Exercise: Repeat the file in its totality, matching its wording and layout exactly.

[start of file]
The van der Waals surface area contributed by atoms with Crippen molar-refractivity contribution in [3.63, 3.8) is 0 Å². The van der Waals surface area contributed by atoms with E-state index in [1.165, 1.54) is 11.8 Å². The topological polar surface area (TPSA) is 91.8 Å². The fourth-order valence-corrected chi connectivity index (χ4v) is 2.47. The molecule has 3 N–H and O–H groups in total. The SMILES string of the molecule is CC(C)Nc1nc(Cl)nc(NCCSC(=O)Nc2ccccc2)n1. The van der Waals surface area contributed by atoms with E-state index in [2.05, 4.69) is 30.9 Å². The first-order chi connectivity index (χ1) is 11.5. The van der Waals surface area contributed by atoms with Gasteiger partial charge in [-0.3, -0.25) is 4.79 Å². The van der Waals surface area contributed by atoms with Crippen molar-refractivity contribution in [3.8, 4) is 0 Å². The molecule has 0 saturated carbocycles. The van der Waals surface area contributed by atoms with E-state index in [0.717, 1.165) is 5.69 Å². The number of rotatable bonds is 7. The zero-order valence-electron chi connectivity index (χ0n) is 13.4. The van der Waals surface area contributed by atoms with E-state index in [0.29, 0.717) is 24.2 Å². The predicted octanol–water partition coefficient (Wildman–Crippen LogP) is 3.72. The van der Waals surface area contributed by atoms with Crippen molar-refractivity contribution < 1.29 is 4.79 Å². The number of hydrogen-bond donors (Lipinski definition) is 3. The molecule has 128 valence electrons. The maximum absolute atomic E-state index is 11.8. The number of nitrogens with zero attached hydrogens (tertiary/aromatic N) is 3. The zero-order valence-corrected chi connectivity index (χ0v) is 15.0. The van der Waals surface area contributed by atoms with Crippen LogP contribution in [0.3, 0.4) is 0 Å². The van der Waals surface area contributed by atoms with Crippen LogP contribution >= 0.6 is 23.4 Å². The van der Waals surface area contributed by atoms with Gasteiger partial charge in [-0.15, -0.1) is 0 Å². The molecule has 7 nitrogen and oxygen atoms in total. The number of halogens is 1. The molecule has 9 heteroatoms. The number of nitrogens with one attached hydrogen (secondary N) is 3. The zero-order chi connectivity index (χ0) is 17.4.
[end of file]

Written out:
The van der Waals surface area contributed by atoms with Crippen molar-refractivity contribution in [3.63, 3.8) is 0 Å². The van der Waals surface area contributed by atoms with E-state index in [1.165, 1.54) is 11.8 Å². The topological polar surface area (TPSA) is 91.8 Å². The fourth-order valence-corrected chi connectivity index (χ4v) is 2.47. The molecule has 3 N–H and O–H groups in total. The SMILES string of the molecule is CC(C)Nc1nc(Cl)nc(NCCSC(=O)Nc2ccccc2)n1. The van der Waals surface area contributed by atoms with E-state index in [2.05, 4.69) is 30.9 Å². The first-order chi connectivity index (χ1) is 11.5. The van der Waals surface area contributed by atoms with Gasteiger partial charge in [-0.3, -0.25) is 4.79 Å². The van der Waals surface area contributed by atoms with Crippen molar-refractivity contribution in [3.8, 4) is 0 Å². The molecule has 0 saturated carbocycles. The van der Waals surface area contributed by atoms with E-state index in [0.717, 1.165) is 5.69 Å². The number of rotatable bonds is 7. The zero-order valence-electron chi connectivity index (χ0n) is 13.4. The van der Waals surface area contributed by atoms with E-state index in [0.29, 0.717) is 24.2 Å². The predicted octanol–water partition coefficient (Wildman–Crippen LogP) is 3.72. The van der Waals surface area contributed by atoms with Crippen molar-refractivity contribution < 1.29 is 4.79 Å². The number of hydrogen-bond donors (Lipinski definition) is 3. The molecule has 128 valence electrons. The maximum absolute atomic E-state index is 11.8. The number of nitrogens with zero attached hydrogens (tertiary/aromatic N) is 3. The zero-order valence-corrected chi connectivity index (χ0v) is 15.0. The van der Waals surface area contributed by atoms with Crippen LogP contribution in [0.3, 0.4) is 0 Å². The van der Waals surface area contributed by atoms with Crippen LogP contribution >= 0.6 is 23.4 Å². The van der Waals surface area contributed by atoms with Gasteiger partial charge in [-0.15, -0.1) is 0 Å². The molecule has 7 nitrogen and oxygen atoms in total. The number of halogens is 1. The molecule has 9 heteroatoms. The number of nitrogens with one attached hydrogen (secondary N) is 3. The zero-order chi connectivity index (χ0) is 17.4.